Indian government may raise vegoil import duty third time since Aug 2017


The Indian government may raise the import duty on vegetable oils such as refined palm oil and palm olein, sunflower oil and cottonseed oil for the third time since August 2017, amid lobbying by the country's refiners and to protect local farmers, an Indian industry source said Thursday.

This move could come ahead of key state and general elections due to be held in 2018 and 2019, to attract farmers' votes, the source said.

The government had raised import duties in August 2017 and again in November in the wake of intense lobbying by the Indian refiners, and in order to cater to farmers' requests ahead of a key state election in Gujarat, industry sources in India said.

The higher import duties in November, which were raised to 30%-40% on refined oils like palm and soybean, increased the share of domestic oils purchased by refiners as imported oils from Southeast Asia and South America became more expensive, sources said, giving a boost to domestic farmers.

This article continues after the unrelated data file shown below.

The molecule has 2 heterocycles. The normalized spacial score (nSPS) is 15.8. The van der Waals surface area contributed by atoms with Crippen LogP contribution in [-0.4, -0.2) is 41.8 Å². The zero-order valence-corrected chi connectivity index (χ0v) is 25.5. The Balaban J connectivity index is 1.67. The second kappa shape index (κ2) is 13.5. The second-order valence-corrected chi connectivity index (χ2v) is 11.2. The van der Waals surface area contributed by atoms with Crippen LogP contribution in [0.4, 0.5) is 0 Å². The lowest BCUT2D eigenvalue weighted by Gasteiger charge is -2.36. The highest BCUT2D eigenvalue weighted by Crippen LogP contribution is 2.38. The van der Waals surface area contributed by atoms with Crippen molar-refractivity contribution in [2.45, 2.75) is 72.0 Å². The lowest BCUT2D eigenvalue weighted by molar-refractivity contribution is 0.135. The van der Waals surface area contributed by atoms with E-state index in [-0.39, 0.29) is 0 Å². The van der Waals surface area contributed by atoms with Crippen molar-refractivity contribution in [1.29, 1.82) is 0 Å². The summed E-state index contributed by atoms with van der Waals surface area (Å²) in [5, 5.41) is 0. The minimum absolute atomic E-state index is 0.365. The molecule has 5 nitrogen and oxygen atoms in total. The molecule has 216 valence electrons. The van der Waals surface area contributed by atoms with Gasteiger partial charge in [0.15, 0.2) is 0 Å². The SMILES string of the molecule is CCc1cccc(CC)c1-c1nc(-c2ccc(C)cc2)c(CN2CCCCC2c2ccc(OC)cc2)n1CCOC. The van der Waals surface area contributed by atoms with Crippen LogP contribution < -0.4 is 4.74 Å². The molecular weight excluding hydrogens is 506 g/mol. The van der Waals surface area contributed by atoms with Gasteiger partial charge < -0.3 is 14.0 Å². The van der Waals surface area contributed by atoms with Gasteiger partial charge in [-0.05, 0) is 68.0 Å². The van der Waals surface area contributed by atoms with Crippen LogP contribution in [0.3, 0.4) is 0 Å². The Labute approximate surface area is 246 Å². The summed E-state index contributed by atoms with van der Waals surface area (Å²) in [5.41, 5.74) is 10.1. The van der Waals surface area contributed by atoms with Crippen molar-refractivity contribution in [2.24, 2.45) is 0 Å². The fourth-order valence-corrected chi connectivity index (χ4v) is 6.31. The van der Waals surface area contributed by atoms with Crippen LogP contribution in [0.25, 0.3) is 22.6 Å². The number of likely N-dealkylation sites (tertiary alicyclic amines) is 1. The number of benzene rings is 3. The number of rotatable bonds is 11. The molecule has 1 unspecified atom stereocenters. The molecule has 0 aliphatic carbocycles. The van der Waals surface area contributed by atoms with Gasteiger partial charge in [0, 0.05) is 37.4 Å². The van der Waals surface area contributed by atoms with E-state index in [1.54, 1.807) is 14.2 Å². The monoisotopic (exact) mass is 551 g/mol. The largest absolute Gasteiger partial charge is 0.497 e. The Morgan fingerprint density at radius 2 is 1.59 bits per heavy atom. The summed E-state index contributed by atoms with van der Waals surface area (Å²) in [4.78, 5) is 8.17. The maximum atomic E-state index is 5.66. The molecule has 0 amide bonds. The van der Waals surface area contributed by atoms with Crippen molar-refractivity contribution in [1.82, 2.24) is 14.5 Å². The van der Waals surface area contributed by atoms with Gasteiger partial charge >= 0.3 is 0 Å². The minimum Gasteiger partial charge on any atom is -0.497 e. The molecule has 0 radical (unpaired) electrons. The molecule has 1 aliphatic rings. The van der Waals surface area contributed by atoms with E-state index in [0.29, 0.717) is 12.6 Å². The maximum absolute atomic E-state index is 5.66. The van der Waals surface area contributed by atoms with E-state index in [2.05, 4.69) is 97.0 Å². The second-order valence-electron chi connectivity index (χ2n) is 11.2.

Indian refiners benefited from the increase in import duties because they were able to sell inventory at higher prices domestically, soon after each import duty hike was announced, sources added.

After the duty increases, palm oil exports from Malaysia into India have fallen. In August and September last year, India imported 183,286 mt and 189,290 mt of palm oil, respectively, from Malaysia, according to data from the Malaysian Palm Oil Board.

However, after the November increase in Indian import duty, November imports of CPO into India fell to 100,161 mt while December imports were at 107,122 mt, according to MPOB data.


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